Wannabe Governor Meg Whitman tossed another $20 million into the pot like so much couch dust this week, leaving Republican primary rival Steve Poizner to whine about her per unit Return On Investment.
“Twenty million dollars bought Meg 45 percent of likely Republican voters in a January poll,” a Poizner flack sniped, pointing to the first $20 million personal check Her Megness wrote to her campaign. “That’s (sic) means Meg has so far spent $444,444.44 for every percentage point.”
Yeah, and…so what? It’s not like Republicans have something against rich people spending their own money.
Team Poizner also recycled the observation, by blogger Bill Bradley, that the $40 million eMeg generously donated to herself, six months before the primary, already matches what Governor Al Checchi, the previous record holder, self-funded during his entire, miserably failed 1998 bid for the Democratic nomination.
The bottom line is that Whitman’s lavish spending has bought her two, very valuable things in the race: 1) she’s clearly established herself as the front-runner, if not yet the GOP presumptive nominee, and; 2) she’s accomplished this largely with an under-the-radar radio campaign that has managed to avoid triggering a she’s-trying-to-buy-the-election backlash, at least outside of insider circles.
For Whitman, $40 million is chump change, a tiny sliver of her billionaire fortune; if it’s working, why not keep working it? Poizner made a brief splash last month by fronting a mere $15 Large of his own dough, but given his below-par outside fund-raising to date, Smokestack Steve will have to go to the wallet for a lot more than that to catch Monoxide Meg.
Brown-Coakley redux: With no exit polls from the big Massachusetts Senate race – who can afford them these days? – we’re unfortunately left with a wide-open bazaar of conflicting, unconfirmable theories about what happened, none of them based on data.
That said, the most interesting take we’ve seen comes from Democratic pollster Mark Mellman, who advances the case that Republican Scott Brown’s late surge past rival and erstwhile front-runner Martha Coakley coincided with the release and publication of two robo-polls (so-called IVR polls, which auto-dial respondents) and which apparently triggered the flood of web fund-raising that boosted Brown. Mellman, writing in The Hill (HT to Gale Kaufman for the link):
(W)ithout the close polls, the circumstances that made Republican victory possible would have been insufficient to bring it about. The polls were the spark that ignited the dry kindling on the forest floor. Without the spark provided by the polls, though, there would have been no conflagration.
Is there anything wrong with polls influencing elections? If the polls were accurate reflections of reality, it’s hard to complain. Though we will never know for sure, my own strong sense is that these two IVR auto-dial polls significantly overstated Brown’s support when they were completed.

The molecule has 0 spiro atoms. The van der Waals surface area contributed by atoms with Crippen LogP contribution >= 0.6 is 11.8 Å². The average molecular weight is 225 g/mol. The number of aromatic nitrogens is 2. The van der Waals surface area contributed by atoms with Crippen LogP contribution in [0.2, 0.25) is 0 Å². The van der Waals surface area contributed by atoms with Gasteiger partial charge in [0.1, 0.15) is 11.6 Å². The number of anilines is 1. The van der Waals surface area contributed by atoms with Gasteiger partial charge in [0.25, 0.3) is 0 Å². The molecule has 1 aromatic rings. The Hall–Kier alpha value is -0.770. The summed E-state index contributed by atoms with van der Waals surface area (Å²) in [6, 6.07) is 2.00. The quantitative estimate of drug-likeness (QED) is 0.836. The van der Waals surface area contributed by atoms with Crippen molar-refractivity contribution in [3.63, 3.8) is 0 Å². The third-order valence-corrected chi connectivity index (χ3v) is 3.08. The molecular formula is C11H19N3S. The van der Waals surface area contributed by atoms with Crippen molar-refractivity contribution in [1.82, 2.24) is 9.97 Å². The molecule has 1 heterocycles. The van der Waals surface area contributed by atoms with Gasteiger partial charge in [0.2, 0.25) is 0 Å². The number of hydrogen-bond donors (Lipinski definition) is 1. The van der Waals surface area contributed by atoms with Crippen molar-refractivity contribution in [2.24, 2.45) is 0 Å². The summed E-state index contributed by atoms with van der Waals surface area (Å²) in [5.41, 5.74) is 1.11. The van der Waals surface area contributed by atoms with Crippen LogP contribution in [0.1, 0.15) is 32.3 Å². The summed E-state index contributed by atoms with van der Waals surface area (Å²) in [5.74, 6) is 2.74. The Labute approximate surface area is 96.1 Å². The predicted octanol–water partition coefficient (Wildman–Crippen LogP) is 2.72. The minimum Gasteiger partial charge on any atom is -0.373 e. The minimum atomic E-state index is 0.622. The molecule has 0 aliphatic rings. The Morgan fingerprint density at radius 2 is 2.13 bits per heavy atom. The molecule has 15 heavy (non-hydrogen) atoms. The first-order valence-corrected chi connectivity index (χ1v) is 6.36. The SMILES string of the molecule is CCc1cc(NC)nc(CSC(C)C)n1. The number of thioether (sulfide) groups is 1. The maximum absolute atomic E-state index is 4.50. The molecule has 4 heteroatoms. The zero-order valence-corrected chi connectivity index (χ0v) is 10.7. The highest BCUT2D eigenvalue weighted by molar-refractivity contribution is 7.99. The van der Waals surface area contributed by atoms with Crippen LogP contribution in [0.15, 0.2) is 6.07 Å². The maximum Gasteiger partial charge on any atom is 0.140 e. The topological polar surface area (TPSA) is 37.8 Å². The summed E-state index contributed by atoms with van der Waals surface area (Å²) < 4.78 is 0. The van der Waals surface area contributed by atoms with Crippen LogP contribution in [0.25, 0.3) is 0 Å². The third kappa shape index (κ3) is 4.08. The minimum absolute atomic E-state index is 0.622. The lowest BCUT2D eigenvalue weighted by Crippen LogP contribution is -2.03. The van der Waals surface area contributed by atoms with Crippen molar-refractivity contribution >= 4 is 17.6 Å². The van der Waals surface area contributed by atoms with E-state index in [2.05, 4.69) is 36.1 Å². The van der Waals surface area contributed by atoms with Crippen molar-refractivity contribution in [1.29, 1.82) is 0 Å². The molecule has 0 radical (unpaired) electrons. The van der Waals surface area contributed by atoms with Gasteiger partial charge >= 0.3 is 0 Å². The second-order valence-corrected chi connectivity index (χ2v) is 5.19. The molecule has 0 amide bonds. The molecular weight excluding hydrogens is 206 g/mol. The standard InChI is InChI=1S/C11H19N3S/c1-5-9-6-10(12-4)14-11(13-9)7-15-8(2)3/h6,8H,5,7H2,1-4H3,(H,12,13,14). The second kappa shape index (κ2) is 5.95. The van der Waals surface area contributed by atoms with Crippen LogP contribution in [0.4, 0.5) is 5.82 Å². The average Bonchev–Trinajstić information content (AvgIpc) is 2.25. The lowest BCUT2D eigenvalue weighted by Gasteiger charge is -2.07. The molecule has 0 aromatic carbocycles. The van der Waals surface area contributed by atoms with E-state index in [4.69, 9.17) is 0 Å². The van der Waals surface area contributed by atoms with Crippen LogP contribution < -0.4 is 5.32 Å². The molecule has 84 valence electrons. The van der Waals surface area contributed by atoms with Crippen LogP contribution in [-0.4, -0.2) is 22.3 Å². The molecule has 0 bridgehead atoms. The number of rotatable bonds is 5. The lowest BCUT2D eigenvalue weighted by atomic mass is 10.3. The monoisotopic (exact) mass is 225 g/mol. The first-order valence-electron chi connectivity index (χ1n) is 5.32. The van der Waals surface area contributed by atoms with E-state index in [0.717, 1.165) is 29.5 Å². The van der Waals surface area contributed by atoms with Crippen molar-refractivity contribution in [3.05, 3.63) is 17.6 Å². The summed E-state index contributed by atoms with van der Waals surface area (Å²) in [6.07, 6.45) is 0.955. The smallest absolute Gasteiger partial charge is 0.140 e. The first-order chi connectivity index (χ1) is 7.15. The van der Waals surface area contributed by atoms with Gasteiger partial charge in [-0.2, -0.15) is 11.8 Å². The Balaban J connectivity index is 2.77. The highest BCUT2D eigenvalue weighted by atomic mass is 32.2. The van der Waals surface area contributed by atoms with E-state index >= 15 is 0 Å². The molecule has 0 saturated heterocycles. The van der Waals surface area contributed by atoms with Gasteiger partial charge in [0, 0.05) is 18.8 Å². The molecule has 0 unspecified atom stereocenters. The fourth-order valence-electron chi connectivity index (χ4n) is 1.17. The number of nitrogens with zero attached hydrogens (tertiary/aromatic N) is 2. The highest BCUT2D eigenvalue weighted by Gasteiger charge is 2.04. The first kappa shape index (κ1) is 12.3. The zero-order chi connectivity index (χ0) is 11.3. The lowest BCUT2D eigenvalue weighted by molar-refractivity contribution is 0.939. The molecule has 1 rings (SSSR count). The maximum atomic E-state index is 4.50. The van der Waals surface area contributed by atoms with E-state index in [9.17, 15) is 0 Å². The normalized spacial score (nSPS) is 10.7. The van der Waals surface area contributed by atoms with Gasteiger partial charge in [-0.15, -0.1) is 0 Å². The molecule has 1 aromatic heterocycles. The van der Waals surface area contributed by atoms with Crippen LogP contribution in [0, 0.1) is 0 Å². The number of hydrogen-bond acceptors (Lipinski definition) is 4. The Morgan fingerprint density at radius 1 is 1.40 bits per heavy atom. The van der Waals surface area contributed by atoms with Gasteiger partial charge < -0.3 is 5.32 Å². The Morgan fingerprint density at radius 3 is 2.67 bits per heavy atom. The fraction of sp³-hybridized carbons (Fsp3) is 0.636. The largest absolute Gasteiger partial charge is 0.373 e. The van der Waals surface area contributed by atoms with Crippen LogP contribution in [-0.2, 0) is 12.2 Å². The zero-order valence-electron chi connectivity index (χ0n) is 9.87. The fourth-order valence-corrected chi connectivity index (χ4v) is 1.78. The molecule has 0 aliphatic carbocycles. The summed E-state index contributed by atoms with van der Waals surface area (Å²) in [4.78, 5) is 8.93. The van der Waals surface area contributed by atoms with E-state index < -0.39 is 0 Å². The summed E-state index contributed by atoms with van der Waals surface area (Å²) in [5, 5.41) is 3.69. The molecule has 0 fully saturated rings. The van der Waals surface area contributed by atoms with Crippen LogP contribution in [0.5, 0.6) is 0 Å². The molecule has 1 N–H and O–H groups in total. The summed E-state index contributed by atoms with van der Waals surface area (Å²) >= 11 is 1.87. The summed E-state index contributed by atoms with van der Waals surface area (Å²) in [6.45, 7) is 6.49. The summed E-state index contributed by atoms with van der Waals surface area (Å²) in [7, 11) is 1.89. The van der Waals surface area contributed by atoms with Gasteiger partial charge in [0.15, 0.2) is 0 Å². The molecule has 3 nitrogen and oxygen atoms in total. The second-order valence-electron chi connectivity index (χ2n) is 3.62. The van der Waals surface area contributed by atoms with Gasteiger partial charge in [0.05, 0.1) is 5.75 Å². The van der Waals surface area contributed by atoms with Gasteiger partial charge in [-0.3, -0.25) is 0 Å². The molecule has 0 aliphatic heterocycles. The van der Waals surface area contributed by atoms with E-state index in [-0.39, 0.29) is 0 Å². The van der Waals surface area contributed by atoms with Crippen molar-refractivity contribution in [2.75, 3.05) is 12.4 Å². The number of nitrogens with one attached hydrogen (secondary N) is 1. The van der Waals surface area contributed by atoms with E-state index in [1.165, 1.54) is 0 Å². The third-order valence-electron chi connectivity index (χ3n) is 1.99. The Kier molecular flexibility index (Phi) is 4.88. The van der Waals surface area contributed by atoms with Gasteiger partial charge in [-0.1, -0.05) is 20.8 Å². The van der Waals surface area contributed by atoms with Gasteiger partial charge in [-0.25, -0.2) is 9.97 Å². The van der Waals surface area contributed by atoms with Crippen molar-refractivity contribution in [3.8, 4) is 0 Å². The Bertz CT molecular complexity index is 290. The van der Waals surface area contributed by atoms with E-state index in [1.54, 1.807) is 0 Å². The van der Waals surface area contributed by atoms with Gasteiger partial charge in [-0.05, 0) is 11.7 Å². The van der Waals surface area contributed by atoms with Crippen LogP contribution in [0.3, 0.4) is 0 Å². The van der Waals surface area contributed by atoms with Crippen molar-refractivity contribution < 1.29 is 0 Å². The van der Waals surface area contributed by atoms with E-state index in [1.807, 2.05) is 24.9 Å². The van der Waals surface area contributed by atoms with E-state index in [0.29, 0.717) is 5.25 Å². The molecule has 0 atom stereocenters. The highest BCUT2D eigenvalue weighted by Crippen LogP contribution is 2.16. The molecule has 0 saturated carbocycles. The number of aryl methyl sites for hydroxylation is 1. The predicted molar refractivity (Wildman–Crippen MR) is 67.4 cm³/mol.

Another chewy take-out: the Washpost’s Chris Cillizza at “The Fix” lists five “myths” about the Bay State election: 1) Brown didn’t win, Coakley lost it; 2) Brown’s win means health care is dead; 3) Dems are headed for oblivion in mid-terms; 4) Obama’s brand is dead; 5) Mass. Voters won’t elect a woman. It’s here.
The daily fix for our T-Ridge jones: Anthony York, over at “California Politics,” the online collaboration between the LAT and Capitol Weekly, posted a juicy little report on the spat between Lite Gov. Wannabe Abel Maldonado and Assemblyman Pedro Nava over Calbuzz’s idée fixe, the Tranquillon Ridge offshore oil project.
Lobbying in print for his confirmation. state Senator Maldo reminded York of his past consistent opposition to the project, insisting the offshore issue should not derail his appointment:
“I’ve voted against the proposal three times,” Maldonado said. “As lieutenant governor, I would take each issue as it comes before the commission, but I don’t know how much clearer I can be on that issue.”
Maldo also ripped Assemblyman and AG Wannabe Nava (D-Tree Hugger), who told Calbuzz earlier that he believes the Republican senator pledged support for T-Ridge before Schwarzmuscle nominated him for lite gov.
“It’s so crazy,” said Maldonado. “No deal has been cut.” Nava is “spreading stories that have absolutely no basis in fact.”
When asked about Maldonado’s comments, Nava said, “It’s hard for me to believe there wasn’t an agreement reached” between Schwarzenegger and Maldonado. “Let him sign a written public pledge that he will vote no on T-Ridge. Then I might feel some comfort.”
This just in: T-Ridge foes were caught by surprise when the non-partisan Legislative Analyst’s Office recommended Thursday that the Legislature approve the project. While it’s a fairly tepid endorsement, coming after a laundry list of policy criticisms of the proposal, it’s an endorsement nonetheless, and from a very influential source:
While the Legislature will want to evaluate the proposal accounting for the policy concerns that have been raised, it should weigh these concerns against the opportunity to gain much-needed revenues for the General Fund. Analyzing the potential risks and trade-offs, we find, on balance, that the Tranquillon Ridge proposal merits legislative approval.
Jerry’s time warp: Crusty the General’s offhand reference to Mike Curb this week was just the latest evidence that he’s in danger of being stuck in a pre-1980s time warp. Here’s the Calbuzz Next Ten list of folks we look for Brown to reference in coming weeks:
1-Spin & Marty
7-Ozzie Nelson Dr. Irwin Corey
9-Earl “The Pearl” Monroe
Today’s sign the end of civilization is near: Weird hair showdown pits Donald Trump vs. Lady Gaga.